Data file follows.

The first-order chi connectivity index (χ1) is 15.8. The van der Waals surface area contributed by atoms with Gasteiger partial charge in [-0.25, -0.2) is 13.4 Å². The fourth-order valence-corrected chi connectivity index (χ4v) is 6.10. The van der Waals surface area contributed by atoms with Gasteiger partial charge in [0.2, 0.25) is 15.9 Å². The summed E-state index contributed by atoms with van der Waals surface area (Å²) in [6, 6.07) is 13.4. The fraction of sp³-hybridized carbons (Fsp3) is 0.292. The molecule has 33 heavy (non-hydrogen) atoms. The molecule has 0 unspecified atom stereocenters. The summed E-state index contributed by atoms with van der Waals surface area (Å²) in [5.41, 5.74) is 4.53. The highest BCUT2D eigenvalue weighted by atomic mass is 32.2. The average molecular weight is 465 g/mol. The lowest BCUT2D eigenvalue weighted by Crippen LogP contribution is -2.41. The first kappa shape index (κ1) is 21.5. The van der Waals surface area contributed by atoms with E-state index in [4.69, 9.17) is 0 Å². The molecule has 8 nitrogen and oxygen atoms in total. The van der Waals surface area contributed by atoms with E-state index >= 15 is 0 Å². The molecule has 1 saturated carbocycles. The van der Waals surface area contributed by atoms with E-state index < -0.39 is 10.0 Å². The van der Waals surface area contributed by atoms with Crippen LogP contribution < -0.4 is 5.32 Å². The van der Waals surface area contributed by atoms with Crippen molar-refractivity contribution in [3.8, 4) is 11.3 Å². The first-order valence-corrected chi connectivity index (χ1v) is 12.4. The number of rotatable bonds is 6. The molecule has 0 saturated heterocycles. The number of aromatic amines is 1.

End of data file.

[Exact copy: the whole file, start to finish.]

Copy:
The first-order chi connectivity index (χ1) is 15.8. The van der Waals surface area contributed by atoms with Gasteiger partial charge in [-0.25, -0.2) is 13.4 Å². The fourth-order valence-corrected chi connectivity index (χ4v) is 6.10. The van der Waals surface area contributed by atoms with Gasteiger partial charge in [0.2, 0.25) is 15.9 Å². The summed E-state index contributed by atoms with van der Waals surface area (Å²) in [6, 6.07) is 13.4. The fraction of sp³-hybridized carbons (Fsp3) is 0.292. The molecule has 33 heavy (non-hydrogen) atoms. The molecule has 0 unspecified atom stereocenters. The summed E-state index contributed by atoms with van der Waals surface area (Å²) in [5.41, 5.74) is 4.53. The highest BCUT2D eigenvalue weighted by atomic mass is 32.2. The average molecular weight is 465 g/mol. The lowest BCUT2D eigenvalue weighted by Crippen LogP contribution is -2.41. The first kappa shape index (κ1) is 21.5. The van der Waals surface area contributed by atoms with E-state index in [4.69, 9.17) is 0 Å². The molecule has 8 nitrogen and oxygen atoms in total. The van der Waals surface area contributed by atoms with E-state index >= 15 is 0 Å². The molecule has 1 saturated carbocycles. The van der Waals surface area contributed by atoms with E-state index < -0.39 is 10.0 Å². The van der Waals surface area contributed by atoms with Crippen LogP contribution < -0.4 is 5.32 Å². The van der Waals surface area contributed by atoms with Crippen molar-refractivity contribution in [3.8, 4) is 11.3 Å². The first-order valence-corrected chi connectivity index (χ1v) is 12.4. The number of rotatable bonds is 6. The molecule has 0 saturated heterocycles. The number of aromatic amines is 1.